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Summary: We will face obstacles as we strive onward to Mount Zion but we must see them as opportunities for ministry

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"When Mountains Won't Move"

-Reverend A. LaMar Torrence,

Pastor of Cross of Life Lutheran Church

“I am bound for Mount Zion way up on a hill.And if anyone is going to make it, surely I will."

Those words seem to sum up our mission as we travel along our pilgrim's journey. We seek to obtain that great eschatological promise of an eternal celebration. We even seek to possess a portion of the celestial kingdom here in our current reality. It is our prayer that God's kingdom will come and the Lord's will shall be done on earth as it is in heaven.

We want a bit of heaven down here on earth. That's why we dream our dreams and see our visions. We want to make Mount Zion into a reality.

We have the passion for the project. We have a conviction for the cause.

We want to do, what God will have us to do. But, our pathways seem to be filled with rugged hills and steep mountains. We want to affect a change but there are some mountains in way. We want to turn our declining churches into revitalized missionary soul saving stations but we have some mountains in our way. We want to transform our ruined cities and severely distressed neighborhoods into empowered and thriving communities but we have some mountains in our way. We want feed the hungry, welcome the stranger into our midst, clothe the naked, and comfort those who mourn but we have some mountains and hills in our way. And it's not that we don't have faith to move those mountains.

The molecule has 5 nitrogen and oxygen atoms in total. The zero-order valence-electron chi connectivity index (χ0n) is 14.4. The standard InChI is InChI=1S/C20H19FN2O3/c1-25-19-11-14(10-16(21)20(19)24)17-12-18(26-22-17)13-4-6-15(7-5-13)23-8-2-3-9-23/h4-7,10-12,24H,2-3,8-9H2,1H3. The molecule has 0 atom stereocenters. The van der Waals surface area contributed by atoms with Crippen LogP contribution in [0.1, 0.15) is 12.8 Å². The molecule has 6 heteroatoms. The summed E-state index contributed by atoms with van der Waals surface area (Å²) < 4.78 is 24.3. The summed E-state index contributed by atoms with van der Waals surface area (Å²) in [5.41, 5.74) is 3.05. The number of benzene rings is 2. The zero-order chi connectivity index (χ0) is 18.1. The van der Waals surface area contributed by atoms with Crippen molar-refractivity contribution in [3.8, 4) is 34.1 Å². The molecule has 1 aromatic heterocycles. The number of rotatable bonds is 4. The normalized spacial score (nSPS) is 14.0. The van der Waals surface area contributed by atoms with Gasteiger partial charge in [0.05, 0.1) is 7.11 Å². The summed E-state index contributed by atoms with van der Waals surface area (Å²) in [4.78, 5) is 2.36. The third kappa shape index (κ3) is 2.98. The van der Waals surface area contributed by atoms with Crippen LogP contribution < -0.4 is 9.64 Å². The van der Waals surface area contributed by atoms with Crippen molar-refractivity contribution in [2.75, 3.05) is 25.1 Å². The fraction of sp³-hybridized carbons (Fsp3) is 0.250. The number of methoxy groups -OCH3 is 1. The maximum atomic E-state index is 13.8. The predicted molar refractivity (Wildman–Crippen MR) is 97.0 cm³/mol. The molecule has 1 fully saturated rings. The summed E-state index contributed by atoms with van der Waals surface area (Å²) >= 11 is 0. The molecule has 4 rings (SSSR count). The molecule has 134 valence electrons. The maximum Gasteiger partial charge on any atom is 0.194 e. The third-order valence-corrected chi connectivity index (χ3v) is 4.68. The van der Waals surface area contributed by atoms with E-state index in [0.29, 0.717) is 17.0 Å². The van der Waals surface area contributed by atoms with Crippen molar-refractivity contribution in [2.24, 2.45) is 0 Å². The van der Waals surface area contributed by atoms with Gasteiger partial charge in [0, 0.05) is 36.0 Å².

I believe most of us are confident that we could move the mountains, only if somebody would just clear all those hills out of our way."

It seems that we cannot get to the mountains because we are constantly confronted with hills. We can’t address the real issues because of the pettiness around us. Our nation can’t address the mountains of terrorism, falling stock prices, and race relations because we are still distracted by Jennifer Flowers, White Water, and Monica Lewinski. We cannot confront the mountains of social injustice, sexism, and classism because we have to climb over our conflicts of interest, policies and procedures, and bureaucratic red tape. Our churches cannot deal with the mountains of violence, drugs, and AIDS because we are separated by ridges of doctrine, dogma, and denominationalism.

We can't move the mountains of homeless people, the unemployed, or pregnant teenagers because we are besieged with mounds of church folks fighting over pews, stained glass windows, and hymnals. We can't deal with the real issues because we are surrounded by individuals making mountains out of molehills. Even in our personal lives, we cannot deal with the real problems because we distracted by other issues. We cannot deal with our troubled marriages because we are distracted by our careers and social obligations. We cannot deal with our troubled teenagers because we are focused on making ends meet.

We cannot deal with the emptiness we feel inside because we are caught up in our own insecurities.

And it seems that our distractions – those various mountains and hills -- have become places of worship preventing us from pursuing God's vision. We tend to worship the aesthetic rather than focusing on the pragmatic. We rather worship our way than walk in a Godly way.


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